When it comes to isolating the lats eccentrically there’s no other free weight exercise that compares to the pullover.
What You’ll Need
- A single dumbbell (DB) with a
- flat bench.
To begin the dumbbell pullover:
- Grip the DB handle in one hand then grip the other hand over top.
- Lay perpendicular with your upper back on the bench and feet shoulder-width apart on the ground.
- Elevate your hips so they’re straight with the torso.
- Hold the DB with your arms straight above your chest without fully locking your elbows.
- Lower the weight slowly behind your head toward the floor, stopping once your upper arms are next to the sides of your head.
- Be sure to sink your hips toward the floor as you’re lowering.
- Move the DB back up until it’s above your face while simultaneously re-elevating your hips.
Oftentimes exercisers struggle to maintain a consistent elbow extension, meaning they’ll bend their arms as they move the weight.
This leads to the triceps taking over.
The elbows must be statically extended and slightly bent without allowing for any flexion during exertion.
5. Barbell Pullovers
Barbell pullovers replicate a rare, but sought-after piece of equipment known as the machine pullover made famous by Dorian Yates.
This is also an acceptable alternative to the pulldown since there’s an emphasis on eccentric rep actions.
What You’ll Need
- A barbell and
- flat bench.
To begin the barbell pullover:
- Place a barbell on the edge of a bench where your head will be.
- Lay supine on the bench and pick up the bar with your hands shoulder-width apart and feet flat on the ground.
- Raise the bar over your chest, then slide your head to the end of the bench.
- Bend your arms to about 45 degrees then stretch the bar behind your head.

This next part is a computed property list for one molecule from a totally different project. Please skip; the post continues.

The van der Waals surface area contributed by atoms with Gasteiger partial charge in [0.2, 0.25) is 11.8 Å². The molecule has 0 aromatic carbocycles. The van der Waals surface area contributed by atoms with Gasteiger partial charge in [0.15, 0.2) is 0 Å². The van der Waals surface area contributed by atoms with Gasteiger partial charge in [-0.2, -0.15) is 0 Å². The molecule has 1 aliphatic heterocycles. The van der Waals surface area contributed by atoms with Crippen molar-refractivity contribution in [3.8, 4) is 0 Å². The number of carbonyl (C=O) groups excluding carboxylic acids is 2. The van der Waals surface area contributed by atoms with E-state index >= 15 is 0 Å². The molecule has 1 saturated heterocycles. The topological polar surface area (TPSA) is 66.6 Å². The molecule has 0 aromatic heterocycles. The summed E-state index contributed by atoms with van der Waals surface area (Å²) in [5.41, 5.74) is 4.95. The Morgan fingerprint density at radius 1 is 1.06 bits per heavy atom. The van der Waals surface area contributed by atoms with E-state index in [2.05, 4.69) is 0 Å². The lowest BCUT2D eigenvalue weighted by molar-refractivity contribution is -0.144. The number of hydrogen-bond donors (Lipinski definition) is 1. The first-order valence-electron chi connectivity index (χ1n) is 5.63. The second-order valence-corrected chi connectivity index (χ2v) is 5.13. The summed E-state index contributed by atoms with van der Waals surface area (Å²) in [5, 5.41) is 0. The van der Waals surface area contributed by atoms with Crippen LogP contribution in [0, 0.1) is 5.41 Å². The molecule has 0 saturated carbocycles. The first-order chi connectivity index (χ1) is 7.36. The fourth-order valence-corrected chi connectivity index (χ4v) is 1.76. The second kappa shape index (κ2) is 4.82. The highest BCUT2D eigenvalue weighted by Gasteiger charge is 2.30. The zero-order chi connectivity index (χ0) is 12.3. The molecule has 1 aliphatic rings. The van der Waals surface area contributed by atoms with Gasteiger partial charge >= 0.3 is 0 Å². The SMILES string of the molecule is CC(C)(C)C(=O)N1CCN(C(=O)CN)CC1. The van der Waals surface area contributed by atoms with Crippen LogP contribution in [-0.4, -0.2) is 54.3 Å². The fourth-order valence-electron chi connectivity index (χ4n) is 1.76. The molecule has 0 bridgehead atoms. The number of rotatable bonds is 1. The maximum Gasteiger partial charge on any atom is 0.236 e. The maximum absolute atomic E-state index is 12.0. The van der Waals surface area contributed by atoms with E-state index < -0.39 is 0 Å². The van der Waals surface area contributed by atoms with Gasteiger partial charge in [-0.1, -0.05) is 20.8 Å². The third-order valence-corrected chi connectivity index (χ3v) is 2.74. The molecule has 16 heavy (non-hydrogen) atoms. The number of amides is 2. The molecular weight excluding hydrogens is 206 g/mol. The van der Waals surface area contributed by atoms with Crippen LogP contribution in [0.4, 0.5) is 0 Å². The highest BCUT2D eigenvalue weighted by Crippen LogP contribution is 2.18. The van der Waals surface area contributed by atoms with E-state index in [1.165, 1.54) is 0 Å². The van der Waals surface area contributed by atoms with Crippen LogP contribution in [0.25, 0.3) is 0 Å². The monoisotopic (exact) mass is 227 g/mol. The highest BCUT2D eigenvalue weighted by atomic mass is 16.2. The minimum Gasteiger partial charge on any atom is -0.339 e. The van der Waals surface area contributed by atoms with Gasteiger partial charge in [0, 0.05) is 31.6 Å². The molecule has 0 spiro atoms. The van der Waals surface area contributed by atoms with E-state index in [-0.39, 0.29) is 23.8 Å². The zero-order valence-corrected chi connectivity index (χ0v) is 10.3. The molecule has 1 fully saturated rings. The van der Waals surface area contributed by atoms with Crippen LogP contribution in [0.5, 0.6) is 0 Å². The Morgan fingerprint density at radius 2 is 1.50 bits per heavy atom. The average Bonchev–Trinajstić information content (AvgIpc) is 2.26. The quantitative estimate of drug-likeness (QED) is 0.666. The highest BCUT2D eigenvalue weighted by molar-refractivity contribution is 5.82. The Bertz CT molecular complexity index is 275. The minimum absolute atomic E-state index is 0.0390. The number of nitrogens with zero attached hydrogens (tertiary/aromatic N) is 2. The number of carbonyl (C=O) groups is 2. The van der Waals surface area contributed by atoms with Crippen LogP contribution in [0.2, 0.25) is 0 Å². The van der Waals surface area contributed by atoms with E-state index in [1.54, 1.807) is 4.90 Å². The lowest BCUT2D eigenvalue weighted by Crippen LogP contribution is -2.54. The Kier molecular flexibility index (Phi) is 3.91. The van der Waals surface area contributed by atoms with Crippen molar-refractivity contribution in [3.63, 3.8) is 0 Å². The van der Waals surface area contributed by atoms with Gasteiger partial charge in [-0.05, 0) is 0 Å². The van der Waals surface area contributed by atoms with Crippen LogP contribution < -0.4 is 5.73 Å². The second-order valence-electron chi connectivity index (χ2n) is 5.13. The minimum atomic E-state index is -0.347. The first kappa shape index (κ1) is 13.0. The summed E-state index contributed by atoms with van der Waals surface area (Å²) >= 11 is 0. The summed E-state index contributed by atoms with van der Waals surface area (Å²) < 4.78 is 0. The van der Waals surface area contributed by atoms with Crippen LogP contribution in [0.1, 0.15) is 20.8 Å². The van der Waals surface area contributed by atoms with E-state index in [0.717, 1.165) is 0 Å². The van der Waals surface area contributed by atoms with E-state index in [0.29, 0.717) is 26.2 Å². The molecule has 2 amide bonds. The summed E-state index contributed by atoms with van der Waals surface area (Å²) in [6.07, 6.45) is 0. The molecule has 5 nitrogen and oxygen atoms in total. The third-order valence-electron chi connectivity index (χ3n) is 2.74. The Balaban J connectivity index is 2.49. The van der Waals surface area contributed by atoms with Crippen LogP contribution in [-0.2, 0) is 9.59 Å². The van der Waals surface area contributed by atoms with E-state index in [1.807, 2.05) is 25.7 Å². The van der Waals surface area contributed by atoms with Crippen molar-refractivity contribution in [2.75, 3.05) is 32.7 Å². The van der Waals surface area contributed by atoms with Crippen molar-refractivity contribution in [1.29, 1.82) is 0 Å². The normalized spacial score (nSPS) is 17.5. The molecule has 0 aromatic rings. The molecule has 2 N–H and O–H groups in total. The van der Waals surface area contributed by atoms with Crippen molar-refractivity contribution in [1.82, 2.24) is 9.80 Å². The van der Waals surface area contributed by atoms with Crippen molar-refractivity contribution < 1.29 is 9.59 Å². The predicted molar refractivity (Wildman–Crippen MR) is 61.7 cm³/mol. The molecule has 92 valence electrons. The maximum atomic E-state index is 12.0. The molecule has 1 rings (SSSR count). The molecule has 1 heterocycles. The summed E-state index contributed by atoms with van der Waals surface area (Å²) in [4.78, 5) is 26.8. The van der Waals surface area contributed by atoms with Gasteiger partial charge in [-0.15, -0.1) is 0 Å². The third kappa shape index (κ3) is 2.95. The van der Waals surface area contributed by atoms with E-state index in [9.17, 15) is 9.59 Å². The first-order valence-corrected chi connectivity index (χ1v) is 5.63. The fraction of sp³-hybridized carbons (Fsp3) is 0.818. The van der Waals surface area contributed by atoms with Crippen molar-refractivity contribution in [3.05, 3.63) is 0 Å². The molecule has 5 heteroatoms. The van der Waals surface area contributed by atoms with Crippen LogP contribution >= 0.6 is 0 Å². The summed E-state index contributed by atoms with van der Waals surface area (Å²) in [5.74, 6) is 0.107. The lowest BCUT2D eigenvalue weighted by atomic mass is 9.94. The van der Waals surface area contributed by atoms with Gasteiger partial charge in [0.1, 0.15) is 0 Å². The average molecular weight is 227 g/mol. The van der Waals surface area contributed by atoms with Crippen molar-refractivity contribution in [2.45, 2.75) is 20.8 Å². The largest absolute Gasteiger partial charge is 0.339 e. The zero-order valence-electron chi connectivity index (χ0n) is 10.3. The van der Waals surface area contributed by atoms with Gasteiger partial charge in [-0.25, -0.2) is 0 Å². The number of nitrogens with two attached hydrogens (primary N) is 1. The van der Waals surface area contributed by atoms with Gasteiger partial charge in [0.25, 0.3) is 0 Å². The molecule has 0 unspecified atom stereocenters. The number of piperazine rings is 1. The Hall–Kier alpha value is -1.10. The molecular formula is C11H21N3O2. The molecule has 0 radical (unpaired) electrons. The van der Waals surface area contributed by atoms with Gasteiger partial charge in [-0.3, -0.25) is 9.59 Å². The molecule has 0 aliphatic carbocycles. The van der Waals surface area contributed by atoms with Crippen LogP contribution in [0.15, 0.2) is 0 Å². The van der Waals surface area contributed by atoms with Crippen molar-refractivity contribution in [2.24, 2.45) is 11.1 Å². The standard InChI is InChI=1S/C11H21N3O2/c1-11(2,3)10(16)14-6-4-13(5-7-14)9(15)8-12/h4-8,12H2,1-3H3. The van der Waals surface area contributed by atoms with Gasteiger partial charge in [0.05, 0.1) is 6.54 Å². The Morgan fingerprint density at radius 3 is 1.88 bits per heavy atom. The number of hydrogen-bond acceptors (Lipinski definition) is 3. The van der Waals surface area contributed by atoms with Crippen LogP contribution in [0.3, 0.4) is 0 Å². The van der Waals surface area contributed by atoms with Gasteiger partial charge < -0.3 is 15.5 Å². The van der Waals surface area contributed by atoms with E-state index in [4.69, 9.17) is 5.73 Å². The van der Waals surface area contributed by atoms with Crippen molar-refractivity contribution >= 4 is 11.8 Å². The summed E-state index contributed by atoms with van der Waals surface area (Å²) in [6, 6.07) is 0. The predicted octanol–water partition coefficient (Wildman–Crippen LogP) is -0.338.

- Go as far as your shoulder mobility allows without feeling discomfort.
- Drive through your elbows to move the bar to the starting position once you feel the lats lengthen.
Lock in your elbow angle during the eccentric and concentric phases to avoid triceps emphasis once again.
The upper/lower arms are gonna be continuously bent to about 45 degrees instead of being near straight like the dumbbell iteration.
Pull-ups are an outstanding exercise to work the upper back and lats through a deep stretch, which is optimal for muscular development.
The downside is that you typically can’t perform as many reps as you can with a pulldown so you sacrifice volume and isolation for intensity.
These have been shown to build further musculature than pulldowns however, granted you can perform an adequate amount of reps for hypertrophy.
What You’ll Need
- Pull-up bar or
- sturdy door with a door stop or something else to wedge underneath.
To begin the pull-up:
- Assume a dead hang position utilizing a 1.5x shoulder-width apart pronated grip on the bar.
- Depress your shoulder blades and brace your core and glutes before initiating the rep.
- Lift your chest to the bar with a straight line pull motion, flexing your elbows toward your butt.
- Stop once you get your chin over the bar.
- Extend your elbows under control to return your body to the dead hang.
A lot of people will do half reps with this exercise, which may allow for the accumulation of more volume but is substantially less useful to the target areas.
You’ll raise your chin above the bar ideally, or at least equal to it to achieve a full contraction.
Then, fully extend your arms when entering the eccentric portion to achieve a deep stretch.
Chin-ups are not easy by any means, however, they may be slightly easier than pull-ups.
You could even alternate between the two within the same training session.
You’d do pull-ups until fatigue sets to the point where your form begins declining, and switch to chin-ups in hopes of performing a few extra reps with better form for instance.
This would enhance the amount of volume you’re able to complete within that session.
What You’ll Need
- Pull-up bar or
- an overhead beam.
To begin the chin-up:
- Grab the bar with an underhand grip at shoulder width apart.
- Pull your scapula down and engage your glutes and core with your body in a dead hang.
- Drive your elbows to your hips to get your chin over the bar.